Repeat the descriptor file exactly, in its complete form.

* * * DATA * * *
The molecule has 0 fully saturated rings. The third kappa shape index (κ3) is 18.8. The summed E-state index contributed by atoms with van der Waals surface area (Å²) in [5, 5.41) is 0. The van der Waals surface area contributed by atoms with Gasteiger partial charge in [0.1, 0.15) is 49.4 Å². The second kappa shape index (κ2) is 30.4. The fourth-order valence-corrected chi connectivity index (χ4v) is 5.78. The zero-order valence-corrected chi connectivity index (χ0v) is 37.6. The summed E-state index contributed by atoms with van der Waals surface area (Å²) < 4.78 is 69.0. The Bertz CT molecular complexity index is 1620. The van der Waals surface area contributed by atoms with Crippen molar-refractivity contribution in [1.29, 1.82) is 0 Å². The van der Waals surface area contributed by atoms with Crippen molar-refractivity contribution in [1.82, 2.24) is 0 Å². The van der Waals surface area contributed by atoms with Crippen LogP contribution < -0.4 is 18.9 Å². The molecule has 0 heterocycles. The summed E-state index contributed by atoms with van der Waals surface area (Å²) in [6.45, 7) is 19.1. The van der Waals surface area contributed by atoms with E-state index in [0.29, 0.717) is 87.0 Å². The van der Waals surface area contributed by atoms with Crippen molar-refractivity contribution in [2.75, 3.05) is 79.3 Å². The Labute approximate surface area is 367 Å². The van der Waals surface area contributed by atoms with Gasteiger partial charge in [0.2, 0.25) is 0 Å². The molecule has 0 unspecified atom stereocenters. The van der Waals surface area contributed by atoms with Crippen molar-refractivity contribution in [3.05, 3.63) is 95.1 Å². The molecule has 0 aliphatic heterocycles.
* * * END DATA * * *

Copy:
The molecule has 0 fully saturated rings. The third kappa shape index (κ3) is 18.8. The summed E-state index contributed by atoms with van der Waals surface area (Å²) in [5, 5.41) is 0. The van der Waals surface area contributed by atoms with Gasteiger partial charge in [0.1, 0.15) is 49.4 Å². The second kappa shape index (κ2) is 30.4. The fourth-order valence-corrected chi connectivity index (χ4v) is 5.78. The zero-order valence-corrected chi connectivity index (χ0v) is 37.6. The summed E-state index contributed by atoms with van der Waals surface area (Å²) < 4.78 is 69.0. The Bertz CT molecular complexity index is 1620. The van der Waals surface area contributed by atoms with Crippen molar-refractivity contribution in [1.29, 1.82) is 0 Å². The van der Waals surface area contributed by atoms with Crippen molar-refractivity contribution in [1.82, 2.24) is 0 Å². The van der Waals surface area contributed by atoms with Crippen LogP contribution < -0.4 is 18.9 Å². The molecule has 0 heterocycles. The summed E-state index contributed by atoms with van der Waals surface area (Å²) in [6.45, 7) is 19.1. The van der Waals surface area contributed by atoms with E-state index in [0.29, 0.717) is 87.0 Å². The van der Waals surface area contributed by atoms with Crippen molar-refractivity contribution in [2.75, 3.05) is 79.3 Å². The Labute approximate surface area is 367 Å². The van der Waals surface area contributed by atoms with Gasteiger partial charge in [0.2, 0.25) is 0 Å². The molecule has 0 unspecified atom stereocenters. The van der Waals surface area contributed by atoms with Crippen molar-refractivity contribution in [3.05, 3.63) is 95.1 Å². The molecule has 0 aliphatic heterocycles.